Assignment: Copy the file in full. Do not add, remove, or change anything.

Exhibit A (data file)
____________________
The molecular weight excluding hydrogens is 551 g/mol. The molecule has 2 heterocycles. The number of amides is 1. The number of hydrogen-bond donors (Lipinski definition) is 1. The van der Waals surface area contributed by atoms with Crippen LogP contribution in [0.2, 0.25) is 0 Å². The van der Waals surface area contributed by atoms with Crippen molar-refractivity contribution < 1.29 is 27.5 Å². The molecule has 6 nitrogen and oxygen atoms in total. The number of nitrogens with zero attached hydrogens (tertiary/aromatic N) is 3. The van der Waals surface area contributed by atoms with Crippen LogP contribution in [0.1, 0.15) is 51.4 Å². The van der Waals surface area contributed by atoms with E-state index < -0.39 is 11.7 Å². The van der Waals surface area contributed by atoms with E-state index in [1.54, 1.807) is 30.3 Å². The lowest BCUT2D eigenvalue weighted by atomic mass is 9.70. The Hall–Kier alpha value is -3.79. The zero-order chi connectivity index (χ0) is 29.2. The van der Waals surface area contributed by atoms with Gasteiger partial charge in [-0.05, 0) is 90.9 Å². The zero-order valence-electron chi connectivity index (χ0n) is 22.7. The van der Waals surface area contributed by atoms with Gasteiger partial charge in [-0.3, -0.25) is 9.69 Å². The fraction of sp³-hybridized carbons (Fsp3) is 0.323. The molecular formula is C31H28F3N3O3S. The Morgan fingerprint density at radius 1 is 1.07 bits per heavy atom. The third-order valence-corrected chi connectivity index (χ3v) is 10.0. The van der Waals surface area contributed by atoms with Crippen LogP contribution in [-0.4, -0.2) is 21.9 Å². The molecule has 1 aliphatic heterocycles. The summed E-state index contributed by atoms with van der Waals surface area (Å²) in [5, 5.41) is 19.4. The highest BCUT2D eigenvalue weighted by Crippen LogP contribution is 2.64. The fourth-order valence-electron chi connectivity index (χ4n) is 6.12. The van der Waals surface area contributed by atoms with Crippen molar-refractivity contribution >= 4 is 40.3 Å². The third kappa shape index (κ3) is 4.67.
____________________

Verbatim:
The molecular weight excluding hydrogens is 551 g/mol. The molecule has 2 heterocycles. The number of amides is 1. The number of hydrogen-bond donors (Lipinski definition) is 1. The van der Waals surface area contributed by atoms with Crippen LogP contribution in [0.2, 0.25) is 0 Å². The van der Waals surface area contributed by atoms with Crippen molar-refractivity contribution < 1.29 is 27.5 Å². The molecule has 6 nitrogen and oxygen atoms in total. The number of nitrogens with zero attached hydrogens (tertiary/aromatic N) is 3. The van der Waals surface area contributed by atoms with Crippen LogP contribution in [0.1, 0.15) is 51.4 Å². The van der Waals surface area contributed by atoms with E-state index < -0.39 is 11.7 Å². The van der Waals surface area contributed by atoms with E-state index in [1.54, 1.807) is 30.3 Å². The lowest BCUT2D eigenvalue weighted by atomic mass is 9.70. The Hall–Kier alpha value is -3.79. The zero-order chi connectivity index (χ0) is 29.2. The van der Waals surface area contributed by atoms with Gasteiger partial charge in [-0.05, 0) is 90.9 Å². The zero-order valence-electron chi connectivity index (χ0n) is 22.7. The van der Waals surface area contributed by atoms with Gasteiger partial charge in [-0.3, -0.25) is 9.69 Å². The fraction of sp³-hybridized carbons (Fsp3) is 0.323. The molecular formula is C31H28F3N3O3S. The Morgan fingerprint density at radius 1 is 1.07 bits per heavy atom. The third-order valence-corrected chi connectivity index (χ3v) is 10.0. The van der Waals surface area contributed by atoms with Crippen LogP contribution in [-0.4, -0.2) is 21.9 Å². The molecule has 1 aliphatic heterocycles. The summed E-state index contributed by atoms with van der Waals surface area (Å²) in [5, 5.41) is 19.4. The highest BCUT2D eigenvalue weighted by Crippen LogP contribution is 2.64. The fourth-order valence-electron chi connectivity index (χ4n) is 6.12. The van der Waals surface area contributed by atoms with Crippen molar-refractivity contribution >= 4 is 40.3 Å². The third kappa shape index (κ3) is 4.67.